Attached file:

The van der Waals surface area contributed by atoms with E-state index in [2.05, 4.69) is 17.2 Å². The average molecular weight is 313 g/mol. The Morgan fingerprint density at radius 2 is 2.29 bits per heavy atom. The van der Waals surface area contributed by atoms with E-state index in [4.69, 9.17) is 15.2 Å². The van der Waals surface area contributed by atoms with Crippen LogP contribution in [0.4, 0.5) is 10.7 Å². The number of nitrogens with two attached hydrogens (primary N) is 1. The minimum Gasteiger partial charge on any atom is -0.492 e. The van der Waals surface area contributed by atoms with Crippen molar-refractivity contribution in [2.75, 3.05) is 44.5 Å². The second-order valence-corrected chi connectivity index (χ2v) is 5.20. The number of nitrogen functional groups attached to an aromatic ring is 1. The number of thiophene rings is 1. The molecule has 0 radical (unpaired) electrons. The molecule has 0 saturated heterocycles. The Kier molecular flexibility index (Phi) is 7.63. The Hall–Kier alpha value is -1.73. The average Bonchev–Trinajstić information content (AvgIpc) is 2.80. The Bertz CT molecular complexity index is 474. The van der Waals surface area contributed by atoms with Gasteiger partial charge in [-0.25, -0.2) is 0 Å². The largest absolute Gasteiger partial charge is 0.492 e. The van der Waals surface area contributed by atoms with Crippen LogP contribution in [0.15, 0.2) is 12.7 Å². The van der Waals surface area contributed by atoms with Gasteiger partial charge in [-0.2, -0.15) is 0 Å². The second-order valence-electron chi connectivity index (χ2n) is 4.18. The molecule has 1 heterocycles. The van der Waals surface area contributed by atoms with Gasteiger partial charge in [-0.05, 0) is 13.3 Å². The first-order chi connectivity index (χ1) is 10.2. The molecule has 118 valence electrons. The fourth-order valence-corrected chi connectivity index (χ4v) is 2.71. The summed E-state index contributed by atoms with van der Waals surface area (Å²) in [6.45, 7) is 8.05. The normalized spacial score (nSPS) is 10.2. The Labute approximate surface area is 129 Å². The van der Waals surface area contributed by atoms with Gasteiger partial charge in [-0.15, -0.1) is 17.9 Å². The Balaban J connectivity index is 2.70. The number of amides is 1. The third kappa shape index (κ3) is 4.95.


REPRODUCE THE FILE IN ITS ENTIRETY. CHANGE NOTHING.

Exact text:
The van der Waals surface area contributed by atoms with E-state index in [2.05, 4.69) is 17.2 Å². The average molecular weight is 313 g/mol. The Morgan fingerprint density at radius 2 is 2.29 bits per heavy atom. The van der Waals surface area contributed by atoms with E-state index in [4.69, 9.17) is 15.2 Å². The van der Waals surface area contributed by atoms with Crippen LogP contribution in [0.4, 0.5) is 10.7 Å². The number of nitrogens with two attached hydrogens (primary N) is 1. The minimum Gasteiger partial charge on any atom is -0.492 e. The van der Waals surface area contributed by atoms with Crippen molar-refractivity contribution in [2.75, 3.05) is 44.5 Å². The second-order valence-corrected chi connectivity index (χ2v) is 5.20. The number of nitrogen functional groups attached to an aromatic ring is 1. The number of thiophene rings is 1. The molecule has 0 radical (unpaired) electrons. The molecule has 0 saturated heterocycles. The Kier molecular flexibility index (Phi) is 7.63. The Hall–Kier alpha value is -1.73. The average Bonchev–Trinajstić information content (AvgIpc) is 2.80. The Bertz CT molecular complexity index is 474. The van der Waals surface area contributed by atoms with Gasteiger partial charge in [-0.25, -0.2) is 0 Å². The largest absolute Gasteiger partial charge is 0.492 e. The van der Waals surface area contributed by atoms with Crippen LogP contribution in [0.15, 0.2) is 12.7 Å². The van der Waals surface area contributed by atoms with Gasteiger partial charge in [-0.2, -0.15) is 0 Å². The second-order valence-electron chi connectivity index (χ2n) is 4.18. The molecule has 1 heterocycles. The van der Waals surface area contributed by atoms with Gasteiger partial charge in [-0.05, 0) is 13.3 Å². The first-order chi connectivity index (χ1) is 10.2. The molecule has 118 valence electrons. The fourth-order valence-corrected chi connectivity index (χ4v) is 2.71. The summed E-state index contributed by atoms with van der Waals surface area (Å²) in [6.45, 7) is 8.05. The normalized spacial score (nSPS) is 10.2. The Labute approximate surface area is 129 Å². The van der Waals surface area contributed by atoms with Gasteiger partial charge in [-0.15, -0.1) is 17.9 Å². The Balaban J connectivity index is 2.70. The number of amides is 1. The third kappa shape index (κ3) is 4.95.